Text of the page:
Equipage in its vintage formulation (a generous decant I received from Joanna, one of the very few perfumista in my neighbourhood) is both silken and acrid, sweet and dry/phenolic, and brings to mind both pipe tobacco and a horse-stable tack-room. Although I've seen many other notes listed in literature on this fragrance (such as bergamot and rosewood and perhaps some other herbs) I'm not really feeling them in this particular specimen. Perhaps they have dissipated or they are so well blended that they are barely noticeable.

The dry down is that of cured tobacco leaf and only the slightest hint of carbonileum gives it a phenolic underscore. Equipage is elegantly dry, warmly sensual and musky with well-aged patchouli, and naturally sweetened with tonka bean. The latter gives it a finishing touch of rolled-leaf cigar that has been extinguished and left for later enjoyment - and forgotten. That should be long enough so that the acrid ashtray notes have dissipated completely, as you'll fortunately find non of these in Equipage... The perfumer is Guy Robert, who is also responsible for the masculine beauty of Monsieur Rochas and Gucci pour Homme.

Top notes: Nutmeg, Allspice
Heart notes: Carnation, Vetiver
Base notes: Tobacco Leaf, Isobutyl Quinoline, Patchouli, Tonka Bean 

Other reviews of Equipage - both contemporary and vintage:
Perfume Shrine
The Non Blonde
Bois de Jasmin
Now Smell This
Basenotes (members reviews)
Basenotes (discussion about vintage vs current formulation)


Chypre Birds

Chypre Bird by Ayala Moriel
Chypre Bird, a photo by Ayala Moriel on Flickr.
Oyselets de Chypre ("chypre birds") historically preceded chypre perfumes. Made of a mixture of herbs and resins (labdanum, styrax, calamus) and glued together with gum tragacanth - they were place in homes as potpourri, or burnt for fumigating the space. They became popular in Europe after the crusaders arrived in the island of Cyprus (in the 12th century), and didn't turn into an alcohol-based "Eau de Chypre" till the 14th century - way before Coty's Chypre (1917).

In my Chypre course a couple of years ago, I've tried to retrace the steps of making Oyselets de Chypre based on this very vague information. We've used gum arabic as the binder to put together Mediterranean aromatics such as labdanum resin, sage, dried rose petals, calamus and patchouli. The material was difficult to work with and the gum arabic was not sticky enough to hold the shapes together. So only one student was able to make hers to look like a bird... The rest of the students left their "chypre balls" behind, in much frustration. Such is the life of the experimenting perfumer... Not all formulas work!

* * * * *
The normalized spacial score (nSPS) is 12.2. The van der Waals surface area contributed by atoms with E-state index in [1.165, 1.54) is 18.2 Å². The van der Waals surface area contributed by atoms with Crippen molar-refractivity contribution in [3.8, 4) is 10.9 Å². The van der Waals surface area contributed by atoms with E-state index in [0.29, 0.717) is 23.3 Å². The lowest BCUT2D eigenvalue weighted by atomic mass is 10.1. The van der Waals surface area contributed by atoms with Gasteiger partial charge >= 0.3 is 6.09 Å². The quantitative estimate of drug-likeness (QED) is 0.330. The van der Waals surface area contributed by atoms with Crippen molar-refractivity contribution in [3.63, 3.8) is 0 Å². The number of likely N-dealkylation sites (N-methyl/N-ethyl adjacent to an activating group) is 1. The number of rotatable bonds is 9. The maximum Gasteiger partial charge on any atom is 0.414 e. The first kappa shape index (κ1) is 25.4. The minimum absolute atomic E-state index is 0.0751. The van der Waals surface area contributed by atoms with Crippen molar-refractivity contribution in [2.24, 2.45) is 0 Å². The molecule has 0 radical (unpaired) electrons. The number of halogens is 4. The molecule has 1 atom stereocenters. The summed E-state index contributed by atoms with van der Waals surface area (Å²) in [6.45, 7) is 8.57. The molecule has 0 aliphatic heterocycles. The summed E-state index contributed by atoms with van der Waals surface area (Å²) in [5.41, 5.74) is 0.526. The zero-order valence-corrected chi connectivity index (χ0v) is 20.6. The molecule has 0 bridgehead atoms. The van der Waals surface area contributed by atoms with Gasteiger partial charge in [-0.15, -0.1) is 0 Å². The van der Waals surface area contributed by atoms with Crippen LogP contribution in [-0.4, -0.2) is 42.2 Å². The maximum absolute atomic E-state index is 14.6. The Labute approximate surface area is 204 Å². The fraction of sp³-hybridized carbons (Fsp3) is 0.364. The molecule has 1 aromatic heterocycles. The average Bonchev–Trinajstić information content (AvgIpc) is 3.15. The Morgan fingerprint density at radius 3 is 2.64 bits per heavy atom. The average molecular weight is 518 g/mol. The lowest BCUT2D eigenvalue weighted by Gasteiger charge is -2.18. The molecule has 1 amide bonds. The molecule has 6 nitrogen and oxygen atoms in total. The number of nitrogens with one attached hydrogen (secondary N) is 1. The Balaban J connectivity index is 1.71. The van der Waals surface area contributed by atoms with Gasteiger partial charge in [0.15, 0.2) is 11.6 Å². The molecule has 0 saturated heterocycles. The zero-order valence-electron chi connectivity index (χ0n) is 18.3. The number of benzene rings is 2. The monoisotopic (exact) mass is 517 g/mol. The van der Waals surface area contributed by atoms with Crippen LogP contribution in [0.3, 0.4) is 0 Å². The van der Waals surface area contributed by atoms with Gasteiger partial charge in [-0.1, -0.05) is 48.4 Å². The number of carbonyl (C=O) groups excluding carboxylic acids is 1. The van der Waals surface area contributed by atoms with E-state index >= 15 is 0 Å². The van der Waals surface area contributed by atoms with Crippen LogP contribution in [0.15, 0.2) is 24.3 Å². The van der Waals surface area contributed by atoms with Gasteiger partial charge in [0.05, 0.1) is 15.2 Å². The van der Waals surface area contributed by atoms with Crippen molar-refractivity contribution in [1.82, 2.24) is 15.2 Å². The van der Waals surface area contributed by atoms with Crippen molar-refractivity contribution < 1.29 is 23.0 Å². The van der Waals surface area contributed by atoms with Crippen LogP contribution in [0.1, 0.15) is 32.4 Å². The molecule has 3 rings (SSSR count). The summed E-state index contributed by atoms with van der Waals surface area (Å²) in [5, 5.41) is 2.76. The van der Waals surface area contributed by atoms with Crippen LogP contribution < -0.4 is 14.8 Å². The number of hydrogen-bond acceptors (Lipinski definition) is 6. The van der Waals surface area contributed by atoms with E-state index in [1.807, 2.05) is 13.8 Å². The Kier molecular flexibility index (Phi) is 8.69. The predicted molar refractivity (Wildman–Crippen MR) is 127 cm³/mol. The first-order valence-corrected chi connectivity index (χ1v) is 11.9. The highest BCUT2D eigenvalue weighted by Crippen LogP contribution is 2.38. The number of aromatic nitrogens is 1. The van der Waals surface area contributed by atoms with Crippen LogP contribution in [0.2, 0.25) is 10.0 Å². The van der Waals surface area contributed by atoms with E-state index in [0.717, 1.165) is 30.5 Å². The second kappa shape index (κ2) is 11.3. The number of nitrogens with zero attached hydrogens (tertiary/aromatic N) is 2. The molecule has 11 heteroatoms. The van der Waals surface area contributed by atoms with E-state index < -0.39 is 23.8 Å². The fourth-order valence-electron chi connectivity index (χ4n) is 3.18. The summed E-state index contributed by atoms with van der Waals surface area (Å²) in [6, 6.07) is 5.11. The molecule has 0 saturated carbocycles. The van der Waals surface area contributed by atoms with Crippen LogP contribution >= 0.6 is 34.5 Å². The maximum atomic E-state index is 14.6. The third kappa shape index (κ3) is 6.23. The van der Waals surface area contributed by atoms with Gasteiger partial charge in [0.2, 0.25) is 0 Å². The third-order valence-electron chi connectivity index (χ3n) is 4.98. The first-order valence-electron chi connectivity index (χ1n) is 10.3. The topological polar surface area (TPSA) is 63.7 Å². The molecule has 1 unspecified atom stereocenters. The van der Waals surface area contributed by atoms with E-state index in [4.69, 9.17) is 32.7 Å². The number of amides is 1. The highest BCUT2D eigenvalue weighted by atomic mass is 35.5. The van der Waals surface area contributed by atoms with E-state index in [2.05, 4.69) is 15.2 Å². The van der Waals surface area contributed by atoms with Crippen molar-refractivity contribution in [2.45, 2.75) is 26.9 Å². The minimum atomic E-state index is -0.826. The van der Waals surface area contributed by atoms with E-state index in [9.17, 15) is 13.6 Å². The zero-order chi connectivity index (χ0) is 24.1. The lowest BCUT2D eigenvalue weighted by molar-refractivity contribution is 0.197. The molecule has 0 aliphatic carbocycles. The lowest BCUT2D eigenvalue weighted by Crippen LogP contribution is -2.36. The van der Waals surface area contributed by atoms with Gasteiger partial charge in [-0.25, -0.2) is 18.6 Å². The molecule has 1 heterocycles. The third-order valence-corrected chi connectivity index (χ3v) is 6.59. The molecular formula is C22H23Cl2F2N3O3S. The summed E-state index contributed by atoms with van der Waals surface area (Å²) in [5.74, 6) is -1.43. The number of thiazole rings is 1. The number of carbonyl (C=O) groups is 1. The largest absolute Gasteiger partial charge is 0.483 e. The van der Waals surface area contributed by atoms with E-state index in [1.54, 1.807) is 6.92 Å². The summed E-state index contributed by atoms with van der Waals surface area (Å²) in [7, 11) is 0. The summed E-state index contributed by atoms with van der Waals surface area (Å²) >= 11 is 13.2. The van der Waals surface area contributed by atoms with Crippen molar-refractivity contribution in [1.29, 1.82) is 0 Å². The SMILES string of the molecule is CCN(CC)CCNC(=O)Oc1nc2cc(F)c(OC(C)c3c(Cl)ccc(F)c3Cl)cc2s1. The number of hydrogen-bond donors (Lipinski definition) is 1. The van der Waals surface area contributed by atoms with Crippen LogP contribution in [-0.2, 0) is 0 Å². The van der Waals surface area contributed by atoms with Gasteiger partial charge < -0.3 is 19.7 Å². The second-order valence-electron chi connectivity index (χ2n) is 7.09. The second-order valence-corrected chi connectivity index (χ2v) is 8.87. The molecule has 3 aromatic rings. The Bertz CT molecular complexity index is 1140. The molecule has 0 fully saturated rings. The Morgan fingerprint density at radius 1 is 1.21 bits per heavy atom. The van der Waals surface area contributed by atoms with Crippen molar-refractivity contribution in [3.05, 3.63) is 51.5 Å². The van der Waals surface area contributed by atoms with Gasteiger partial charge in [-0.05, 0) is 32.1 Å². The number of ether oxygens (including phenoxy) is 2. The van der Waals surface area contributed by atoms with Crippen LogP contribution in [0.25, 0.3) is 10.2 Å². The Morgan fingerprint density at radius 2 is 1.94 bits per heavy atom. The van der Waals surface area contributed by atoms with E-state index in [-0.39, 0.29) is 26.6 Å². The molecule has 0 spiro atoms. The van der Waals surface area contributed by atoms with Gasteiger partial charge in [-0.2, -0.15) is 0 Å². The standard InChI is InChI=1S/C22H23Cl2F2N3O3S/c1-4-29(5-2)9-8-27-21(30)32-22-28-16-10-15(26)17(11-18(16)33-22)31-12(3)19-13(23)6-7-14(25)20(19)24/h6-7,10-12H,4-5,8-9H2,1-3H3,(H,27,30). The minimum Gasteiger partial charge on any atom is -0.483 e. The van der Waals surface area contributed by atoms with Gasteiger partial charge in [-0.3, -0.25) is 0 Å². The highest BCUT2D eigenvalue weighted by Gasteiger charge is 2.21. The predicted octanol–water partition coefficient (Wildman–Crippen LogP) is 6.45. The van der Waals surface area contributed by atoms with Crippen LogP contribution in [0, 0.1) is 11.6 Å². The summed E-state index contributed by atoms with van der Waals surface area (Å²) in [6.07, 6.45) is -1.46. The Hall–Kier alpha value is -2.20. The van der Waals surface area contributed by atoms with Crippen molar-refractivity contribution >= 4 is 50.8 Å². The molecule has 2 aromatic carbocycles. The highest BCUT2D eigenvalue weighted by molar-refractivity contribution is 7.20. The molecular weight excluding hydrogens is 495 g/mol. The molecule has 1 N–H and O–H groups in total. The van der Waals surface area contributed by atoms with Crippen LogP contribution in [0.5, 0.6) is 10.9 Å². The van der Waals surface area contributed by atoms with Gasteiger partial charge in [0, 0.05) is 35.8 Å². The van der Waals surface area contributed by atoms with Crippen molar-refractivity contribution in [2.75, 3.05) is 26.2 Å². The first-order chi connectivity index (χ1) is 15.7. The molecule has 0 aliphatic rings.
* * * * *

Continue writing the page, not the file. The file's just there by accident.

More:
Oakmoss (Evernia prunastri)

2 years later, I've decided to go back to those balls (which, by the way, make wonderful sachets to scent linens, stationary or drawers). I also had some left over powder of the herbs we mixed together before we added the water. I've decided to add a more reliable binder, as well as neroli water and a two other off-beat ingredients: a piece of dried oakmoss lichen, and a crumpled cigar.

Chypre Tobacco Incense Paste

Working with the material was like working with wet clay, and smelled similar - wet and earthy, and a little like a wet cigarette. After a bit of molding, it dries on the fingers and personally makes me rather uncomfortable - itchy between my fingers and impatient to get on with the task... So I took a little break before I was able to go through the entire batch of "clay" (I covered the "clay" with plastic wrap to prevent it from drying).

Drying Chypre Tobacco Incense Cones

Once I shaped most of the paste into little incense cones, I made one shaped like a bird. Just for fun, and decoration. The incense is a mistake that turned into a happy accident: the oakmoss and tobacco in it really do the trick and make it smell wonderful... Assertive, woody, dry, masculine and smoky in a good way. I wish I could turn this into a perfume. It's kind of like how the moss Poivre Samarcand smells like underneath all the pepper. Truly wonderful stuff, and if my witch doctor is right, the tobacco helps to protect, encourage confidence and push away any negativity you don't need in your life.

If you want to learn how to make incense, you can book incense-cone making workshop with me (up to 6 people), or you can also learn how to make Egyptian Kyphi.